Coronary artery disease outcomes

As discussed above, people with HIV infection experience coronary artery disease at approximately 1.5 times the rates seen in the general population. While initially thought to occur not only at higher rates but also prematurely [55], recent analyses have shown that coronary artery disease occurs at similar ages in people with HIV infection and the general population (adjusted mean difference in age at time of CVD diagnosis of -0.11 years  [95%CI -0.59 – 0.37]) [56].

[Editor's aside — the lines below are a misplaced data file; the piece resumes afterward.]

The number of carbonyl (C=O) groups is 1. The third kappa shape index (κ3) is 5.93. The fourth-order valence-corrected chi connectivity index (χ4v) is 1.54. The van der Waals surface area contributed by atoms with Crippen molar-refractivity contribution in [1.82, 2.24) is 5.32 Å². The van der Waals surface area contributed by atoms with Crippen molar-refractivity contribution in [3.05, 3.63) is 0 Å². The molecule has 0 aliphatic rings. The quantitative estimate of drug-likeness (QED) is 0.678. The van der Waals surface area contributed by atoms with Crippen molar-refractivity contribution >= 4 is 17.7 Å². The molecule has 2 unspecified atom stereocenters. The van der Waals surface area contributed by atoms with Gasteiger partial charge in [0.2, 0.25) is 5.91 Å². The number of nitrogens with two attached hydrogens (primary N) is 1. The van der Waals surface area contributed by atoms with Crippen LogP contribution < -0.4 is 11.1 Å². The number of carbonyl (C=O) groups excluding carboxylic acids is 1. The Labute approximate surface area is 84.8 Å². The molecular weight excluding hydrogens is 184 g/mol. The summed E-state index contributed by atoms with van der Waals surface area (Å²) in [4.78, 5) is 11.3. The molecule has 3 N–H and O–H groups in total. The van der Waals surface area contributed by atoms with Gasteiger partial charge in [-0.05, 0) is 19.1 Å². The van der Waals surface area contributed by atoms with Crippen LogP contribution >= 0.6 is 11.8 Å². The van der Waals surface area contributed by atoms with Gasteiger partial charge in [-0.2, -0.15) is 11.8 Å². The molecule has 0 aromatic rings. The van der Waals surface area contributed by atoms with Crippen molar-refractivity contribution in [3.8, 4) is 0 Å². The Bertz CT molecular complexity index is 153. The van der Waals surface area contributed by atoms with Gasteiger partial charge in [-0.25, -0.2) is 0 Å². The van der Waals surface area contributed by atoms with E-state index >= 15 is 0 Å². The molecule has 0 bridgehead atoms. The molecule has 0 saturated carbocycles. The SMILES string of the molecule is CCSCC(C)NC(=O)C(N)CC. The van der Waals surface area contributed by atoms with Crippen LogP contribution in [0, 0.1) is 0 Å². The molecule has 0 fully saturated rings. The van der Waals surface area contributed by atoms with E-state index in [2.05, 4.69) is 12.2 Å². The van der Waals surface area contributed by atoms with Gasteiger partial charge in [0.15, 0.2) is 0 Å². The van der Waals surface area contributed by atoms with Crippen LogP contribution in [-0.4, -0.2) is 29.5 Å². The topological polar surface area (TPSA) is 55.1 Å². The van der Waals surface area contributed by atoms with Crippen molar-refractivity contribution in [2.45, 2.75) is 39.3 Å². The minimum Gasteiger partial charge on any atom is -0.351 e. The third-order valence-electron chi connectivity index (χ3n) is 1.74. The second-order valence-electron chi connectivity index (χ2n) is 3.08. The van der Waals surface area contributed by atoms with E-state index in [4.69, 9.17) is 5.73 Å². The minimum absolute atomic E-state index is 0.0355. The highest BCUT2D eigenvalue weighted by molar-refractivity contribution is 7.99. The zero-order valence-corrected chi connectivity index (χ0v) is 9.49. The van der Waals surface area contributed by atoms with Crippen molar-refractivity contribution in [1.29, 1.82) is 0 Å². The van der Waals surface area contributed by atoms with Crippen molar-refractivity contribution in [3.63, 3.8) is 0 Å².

People with HIV infection have an increased incidence of subclinical coronary artery disease and a higher plaque burden when compared to appropriately matched controls [57]. Notably, people with HIV infection have a greater burden of non-calcified (or ‘vulnerable’) plaque which has been shown to correlate with a higher risk of subsequent rupture and acute coronary events [58]. They are also more likely to present with an ST-elevation acute myocardial infarction compared to a non-ST-elevation infarction or angina [59], and experience re-infarction and re-stenosis at higher rates [60]. There is a trend towards increased in-hospital cardiovascular mortality and re-hospitalization with heart failure compared with the general community [61,62]. These observations would argue for close monitoring following the diagnosis of coronary artery disease, and attention to secondary prevention strategies, including consideration of modifiable risk factors in accordance with standard guidelines.